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I disassembled a cheap "wall projection" clock: enter image description here

And removed the LCD board that displays the projected clock readout in front of the super bright red LED: enter image description here

As a small hobby project, I'd like to wire this LCD up to a Wifi-equipped Arduino and make a simple NTP-based projection clock.

How do I interface with this board? I've never directly interfaced with an LCD before (with no accompanying control circuit), so I'm not sure how to proceed. As the image shows, the LCD board has two small ribbon cables containing 6 wires each. On each cable, one of the wires has white insulation. All 12 wires appear to go directly into the LCD pane, with no additional discrete components on the board.

The clock was powered by two AA batteries, so I'm assuming the logic level it uses is no more than 3V. The projected image displays the standard 4 clock digits in the format "24:59".

How do I apply voltages to these wires to display digits? Is it a simple one-to-one interface, where energizing one wire causes part of the display to turn opaque, or is it some sort of matrix, where multiple wires have to be activated in sequence to form the overall digits? Is it safe to assume the white wire is ground and the grey ones are signal, or is it the opposite?

Since I only have one of these, I don't want to blindly start experimenting by applying voltages across wires, and risk destroying it. How should I proceed?

Edit: I checked the output of some of the LCD pins from the clock's original control board and the patterns look very similar to the "multiplexed" example shown here. Each pin is outputting up to 4 logic levels. So I think I can safely assume it's a multiplexed LCD. Since I have 4 digits, does that mean there are 4 common/back plane pins? How would I generate 4 logic levels from an Arduino? Do I need to generate 4, or can I get by with two using the LCD driving method described here?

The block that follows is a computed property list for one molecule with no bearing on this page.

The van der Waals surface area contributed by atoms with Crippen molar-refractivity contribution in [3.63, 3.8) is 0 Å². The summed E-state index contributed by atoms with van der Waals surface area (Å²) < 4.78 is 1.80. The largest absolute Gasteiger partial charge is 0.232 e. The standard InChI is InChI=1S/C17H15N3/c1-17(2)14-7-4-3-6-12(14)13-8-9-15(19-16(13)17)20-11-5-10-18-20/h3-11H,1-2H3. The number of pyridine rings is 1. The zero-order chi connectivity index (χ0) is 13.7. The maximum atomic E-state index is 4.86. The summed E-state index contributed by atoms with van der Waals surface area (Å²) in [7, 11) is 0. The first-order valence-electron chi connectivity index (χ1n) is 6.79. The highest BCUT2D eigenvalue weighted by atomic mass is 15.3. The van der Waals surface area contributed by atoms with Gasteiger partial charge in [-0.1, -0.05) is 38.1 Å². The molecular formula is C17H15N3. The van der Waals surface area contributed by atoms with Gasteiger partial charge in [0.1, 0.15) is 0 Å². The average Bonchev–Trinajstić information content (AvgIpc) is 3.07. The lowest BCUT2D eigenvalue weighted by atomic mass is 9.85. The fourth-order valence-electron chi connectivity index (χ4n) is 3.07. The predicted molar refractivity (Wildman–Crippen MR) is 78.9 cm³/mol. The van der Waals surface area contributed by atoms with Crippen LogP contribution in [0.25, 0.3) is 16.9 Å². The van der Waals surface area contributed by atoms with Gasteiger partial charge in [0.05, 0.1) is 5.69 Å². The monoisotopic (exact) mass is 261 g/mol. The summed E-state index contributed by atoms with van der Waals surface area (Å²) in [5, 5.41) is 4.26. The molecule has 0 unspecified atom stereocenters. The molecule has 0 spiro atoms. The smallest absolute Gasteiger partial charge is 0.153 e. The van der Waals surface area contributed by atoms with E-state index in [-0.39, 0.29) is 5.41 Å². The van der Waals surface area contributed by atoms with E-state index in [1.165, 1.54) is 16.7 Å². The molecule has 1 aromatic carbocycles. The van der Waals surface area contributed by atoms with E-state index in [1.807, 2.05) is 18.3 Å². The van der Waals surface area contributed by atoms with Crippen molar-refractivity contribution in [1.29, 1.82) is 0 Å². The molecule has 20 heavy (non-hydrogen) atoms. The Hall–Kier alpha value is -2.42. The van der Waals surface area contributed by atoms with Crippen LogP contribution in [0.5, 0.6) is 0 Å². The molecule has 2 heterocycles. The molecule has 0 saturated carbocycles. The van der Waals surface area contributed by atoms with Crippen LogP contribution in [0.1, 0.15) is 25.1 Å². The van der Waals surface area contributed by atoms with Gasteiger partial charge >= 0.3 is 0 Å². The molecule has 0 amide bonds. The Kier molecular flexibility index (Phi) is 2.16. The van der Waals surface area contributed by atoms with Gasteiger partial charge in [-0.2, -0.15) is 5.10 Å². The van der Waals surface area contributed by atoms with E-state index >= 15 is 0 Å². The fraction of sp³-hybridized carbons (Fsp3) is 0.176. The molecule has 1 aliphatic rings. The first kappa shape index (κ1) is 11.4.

Edit: I'm pretty sure this is the output from one of the backplane pins, since it never changes, even after several hours. It looks like the pulse is 4ms wide, for a total "on" phase of 8ms, and the distance between repetitions is about 16ms. Based on the documentation for multiplexed LCD control signals, the pulses on the backplane pins can't overlap, meaning there's only enough room in the "off" phase for one other backplane signal. I think that implies there are only 2 backplane pins. Is this correct?

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    \$\begingroup\$ It would be easier to find out if the clock has a way to tune the clock to NPT via some other method, tuneable cap or varicap added or serial port from GPS. But to learn simple LCD interfaces that may be common to this custom LCD read google.com/… \$\endgroup\$ – Sunnyskyguy EE75 Sep 6 '18 at 0:31
  • \$\begingroup\$ or share the clock with an atomic sync'd clock adding PLL to get same f or buy the right clock ebay.com/itm/… \$\endgroup\$ – Sunnyskyguy EE75 Sep 6 '18 at 0:54
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I count 11 flat conductor connections to the LCD. That is just enough for a 7 x 4 display (one of the 12 wires is likely surplus, unconnected or common with another).

The first digit only has to show three states 0, 1, 2 (and off) and this can be arranged with list 4 driven elements that have a couple of segments connected together. This leaves 3 spare elements that can be driven for the colon and the AM and PM annunciators.

As a raw multiplexed LCD display it will require multilevel drive and this can be done with most microcontrollers at the expense of extra pins and resistors. If the AC drive logic is not done in hardware then it has been proposed that blocking capacitors are used on the row or column drives so that there is no residual DC to cause display degeneration.

Testing with DC is usually safe but generating AC from a PC Earphone output is also usually enough to drive simple displays. Use a tone generator at a low frequency of 100 to 400 Hz and text the various pin combinations briefly.